Icelandic Lock Ness in Egilsstadir
Icelandic Lock Ness in Egilsstadir.....
Upon first viewing of the title of this article you could wander what I'm on about?! A Scottish lock in Iceland?! Well... not really the lake or a lock, more of whats in the lake.... In north eastern Iceland there is a town known as Egilsstadir. It is a young town formed in 1947 by the national government, and is one of the main trade posts for the east of Iceland. It actually has quite a nice little vibe to the place. Sat on the edge of Lagarfljót Lake (one of Iceland's deepest lakes), and surrounded by mountains it is hard to imagine how this cute little town could have its tranquility questioned. Apart from maybe when Holland are playing football in the world cup...!? Anyhow... if you read a little more into Lagarfljót Lake, you will learn of a mysterious creature living in the depths. Known to some as 'Lagarfljótsormur' or to others as 'Lagarfljotsormurinn', or simply to you and me as Icelandic worm monster. This lake cryptid can apparently rival the Scottish Lock Ness Monster and apparently is much older than wee Nessie!!!
The origins of this lake cryptid date back to olden days when folke magic was common practice. As the story goes, a milk maid situated nearby the lake, allowed her magic to get a little out of hand. When trying for riches, she placed a golden ring and a small snail or worm into a box together. When opening the box on a second viewing, it was hard not to notice that the snail/worm had now grown to the size of the box. On this notion, she threw the wiered snail/worm into the lake, where it continued to grow. The first recorded sighting of the creature was in 1345, when local farmers noticed humps moving across the water. With no recorded visual footage of this giant worm, it is hard to say if its ledgend is as mighty as Nessie's, however more sightings keep coming up with new stories, adding to the allusive nature of the mythical cryptid.
While we scammbled around the shore of the lake there actually was an almost chilling fealing (not the wind for once), but something else. The colour of the lake is a kind of 'chalky white', apparently caused by siltation. This visibly poor water adds to the imagination. While looking out and pondering over the idea of another sighting of the creature, I once again felt like a child in Iceland, left to think about strange goings on in beautiful places.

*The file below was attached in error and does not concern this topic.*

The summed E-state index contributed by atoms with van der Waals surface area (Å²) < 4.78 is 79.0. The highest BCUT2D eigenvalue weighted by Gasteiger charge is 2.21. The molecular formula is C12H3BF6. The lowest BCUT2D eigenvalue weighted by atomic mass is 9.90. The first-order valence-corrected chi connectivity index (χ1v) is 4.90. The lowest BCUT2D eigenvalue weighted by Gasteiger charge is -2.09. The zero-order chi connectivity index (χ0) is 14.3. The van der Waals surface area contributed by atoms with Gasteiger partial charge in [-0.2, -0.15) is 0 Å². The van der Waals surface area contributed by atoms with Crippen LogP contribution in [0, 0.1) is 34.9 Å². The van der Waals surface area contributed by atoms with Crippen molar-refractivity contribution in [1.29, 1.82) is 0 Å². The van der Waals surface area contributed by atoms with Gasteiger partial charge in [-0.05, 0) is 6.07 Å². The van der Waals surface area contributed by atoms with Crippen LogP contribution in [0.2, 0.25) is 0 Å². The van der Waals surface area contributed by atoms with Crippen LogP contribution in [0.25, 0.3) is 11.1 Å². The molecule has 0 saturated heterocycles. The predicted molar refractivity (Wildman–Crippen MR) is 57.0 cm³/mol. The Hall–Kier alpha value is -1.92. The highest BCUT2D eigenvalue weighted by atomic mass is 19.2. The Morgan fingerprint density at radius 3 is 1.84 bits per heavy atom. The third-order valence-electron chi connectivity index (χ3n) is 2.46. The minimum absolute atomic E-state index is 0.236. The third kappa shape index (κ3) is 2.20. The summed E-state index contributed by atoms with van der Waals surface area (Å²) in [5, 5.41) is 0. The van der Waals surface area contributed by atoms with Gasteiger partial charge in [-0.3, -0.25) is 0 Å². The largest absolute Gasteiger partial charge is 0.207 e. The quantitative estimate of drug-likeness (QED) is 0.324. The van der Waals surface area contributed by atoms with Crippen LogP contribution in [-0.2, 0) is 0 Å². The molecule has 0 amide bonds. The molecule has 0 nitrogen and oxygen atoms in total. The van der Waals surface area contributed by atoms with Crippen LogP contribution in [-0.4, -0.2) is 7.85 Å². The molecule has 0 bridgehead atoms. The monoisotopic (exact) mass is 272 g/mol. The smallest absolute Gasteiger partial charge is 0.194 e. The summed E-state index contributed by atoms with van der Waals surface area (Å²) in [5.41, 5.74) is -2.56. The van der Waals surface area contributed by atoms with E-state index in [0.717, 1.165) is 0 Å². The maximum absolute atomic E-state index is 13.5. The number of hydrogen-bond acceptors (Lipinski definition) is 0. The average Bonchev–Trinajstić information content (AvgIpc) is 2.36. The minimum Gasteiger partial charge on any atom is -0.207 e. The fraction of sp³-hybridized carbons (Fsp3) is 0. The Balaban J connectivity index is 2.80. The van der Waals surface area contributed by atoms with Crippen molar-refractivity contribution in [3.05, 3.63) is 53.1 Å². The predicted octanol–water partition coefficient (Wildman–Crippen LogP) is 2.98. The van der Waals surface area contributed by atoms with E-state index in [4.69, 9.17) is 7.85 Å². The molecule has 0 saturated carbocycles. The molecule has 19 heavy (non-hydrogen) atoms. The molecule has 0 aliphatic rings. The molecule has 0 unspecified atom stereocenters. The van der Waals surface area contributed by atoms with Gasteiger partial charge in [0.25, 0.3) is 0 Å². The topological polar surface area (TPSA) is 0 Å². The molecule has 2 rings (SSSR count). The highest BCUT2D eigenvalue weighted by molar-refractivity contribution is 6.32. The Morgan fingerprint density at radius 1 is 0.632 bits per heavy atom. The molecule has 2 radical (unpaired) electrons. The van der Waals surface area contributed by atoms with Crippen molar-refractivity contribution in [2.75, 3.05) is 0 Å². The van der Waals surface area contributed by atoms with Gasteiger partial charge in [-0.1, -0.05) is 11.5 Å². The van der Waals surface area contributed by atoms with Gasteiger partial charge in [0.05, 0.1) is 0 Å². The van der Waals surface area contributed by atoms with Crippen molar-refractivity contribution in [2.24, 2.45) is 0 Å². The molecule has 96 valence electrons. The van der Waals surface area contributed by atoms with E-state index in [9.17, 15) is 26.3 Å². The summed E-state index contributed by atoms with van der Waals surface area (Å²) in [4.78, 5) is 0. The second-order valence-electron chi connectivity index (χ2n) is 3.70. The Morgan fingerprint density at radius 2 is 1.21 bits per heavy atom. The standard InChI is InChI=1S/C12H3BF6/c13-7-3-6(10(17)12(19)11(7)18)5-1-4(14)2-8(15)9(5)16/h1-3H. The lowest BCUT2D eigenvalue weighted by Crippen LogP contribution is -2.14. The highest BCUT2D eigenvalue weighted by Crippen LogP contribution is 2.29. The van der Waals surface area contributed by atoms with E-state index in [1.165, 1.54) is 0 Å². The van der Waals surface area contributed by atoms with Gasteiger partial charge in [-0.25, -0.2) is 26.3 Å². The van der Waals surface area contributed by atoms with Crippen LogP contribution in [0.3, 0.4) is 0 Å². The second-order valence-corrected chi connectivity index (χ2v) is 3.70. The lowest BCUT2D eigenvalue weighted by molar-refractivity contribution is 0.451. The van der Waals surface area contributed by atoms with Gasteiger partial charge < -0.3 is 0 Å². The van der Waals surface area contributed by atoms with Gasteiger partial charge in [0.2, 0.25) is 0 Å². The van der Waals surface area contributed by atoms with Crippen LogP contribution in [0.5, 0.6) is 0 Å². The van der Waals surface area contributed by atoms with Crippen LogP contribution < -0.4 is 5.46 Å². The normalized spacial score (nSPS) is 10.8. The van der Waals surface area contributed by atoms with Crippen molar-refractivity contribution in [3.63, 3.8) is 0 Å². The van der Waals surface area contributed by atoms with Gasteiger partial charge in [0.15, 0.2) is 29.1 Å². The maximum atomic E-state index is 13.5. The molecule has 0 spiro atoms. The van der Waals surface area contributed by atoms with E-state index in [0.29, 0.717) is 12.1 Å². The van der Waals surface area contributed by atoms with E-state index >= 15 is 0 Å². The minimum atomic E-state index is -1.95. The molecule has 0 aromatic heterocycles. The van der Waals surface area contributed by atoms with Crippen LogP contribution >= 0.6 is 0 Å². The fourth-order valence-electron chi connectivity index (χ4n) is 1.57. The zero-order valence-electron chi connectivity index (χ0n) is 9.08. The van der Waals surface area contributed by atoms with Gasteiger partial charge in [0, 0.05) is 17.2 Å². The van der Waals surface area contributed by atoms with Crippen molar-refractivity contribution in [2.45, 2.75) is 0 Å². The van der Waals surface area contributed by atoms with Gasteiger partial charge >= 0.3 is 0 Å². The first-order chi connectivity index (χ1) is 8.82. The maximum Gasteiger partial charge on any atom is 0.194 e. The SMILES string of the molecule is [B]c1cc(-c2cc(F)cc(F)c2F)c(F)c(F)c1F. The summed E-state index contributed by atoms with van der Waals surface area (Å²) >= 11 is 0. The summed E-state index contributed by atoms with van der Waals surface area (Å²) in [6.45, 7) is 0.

The next tale I learnt of was of 'The Dragon of the east'. The dragon of the east is one of four Icelandic guardians described in an old story by a Danish magician, sent to Iceland by King Harold of Denmark prior to his invasion of Iceland. It is said that the magician took the form of a whale and swam to Iceland, as to appear not to stand out. When approaching Vopnafjörður (fjord of weapons), the magician was met by a huge dragon and many other reptiles and lizards and worms. The hills were filled with spirits and the magician was pushed away. He then went north to Eyjafjörður (Fjord of Isles), where he was approached by a bird sooooo massive that its wing span covered the fjord. Once again the magician was scared away by the huge bird and many other birds of all various sizes. This time he swam west and south to Breiðafjörður (Wide Fjord), where this time he was approached by giant bull, whom joined by spirits waded into the sea and destroyed yet more efforts for the magician to get onto land. Finally the magician approached Víkarsskeið (The Sands of Vikar), on the Reykjanes Peninsula, where this time he was met by a huge rock giant. Apparently his head was higher than the mountains. The dejected magician, fearing as if he would never land on Iceland returned back to Denmark to share with his king the information. Apparently due to these four spirits and a little help from their friends, they ended the intentions for invasion by King Harold of Denmark.
Anyway, enough of folk stories and Icelandic ledgend more on Egilsstadir. The town has recently gained a new campsite which has great facilities and is in awesome walking distance from the 'new' sports bar and cafe to hit the Egilsstadir scene. The sports cafe seemed to be a central hang out for most of the youthful Icelandics in the area. On Saturday they ran a great deal which was two beers for 700ISK between 8-11pm. As the night rocked on and the crowd got bigger this little place could have done with more of a music theme, rather than MTV on large screen... however, the locals were great and made us feel very welcome. What else made us stay for days? Apart from the hang over and..... oh yeh, the all you can eat buffet in the cafe just next to campsite. After cooking your own food on a camping stove for a few weeks, any kind of 'all you can eat' buffet sounds brilliant. We did rather over indulge on more than one occasion at the lunch buffet. The rest of our time spent in Egilsstadir was either exploring the abundance of lovely views from all around the city, or relaxing in the local swimming pool.
I would say that Egilsstadir is worth a visit. It is close to so many attractions in the north east of Iceland, and is also home to its own mystical serpant, not many towns can boast such features! We eventually managed to move on from Egilsstadir, heading towards Höfn í Hornafirð, and its lure of lobster.
Icelandic lesson..... around town!
Church - Kirkjan
Post Office - pósthús
Hospital - sjúkrahús
Book shop - Bókin verslun
Coffee shop (cafe) - kaffihús
Airport - Flugvöllur
Swimming pool -Sundlaug
Supermarket - stórmarkaður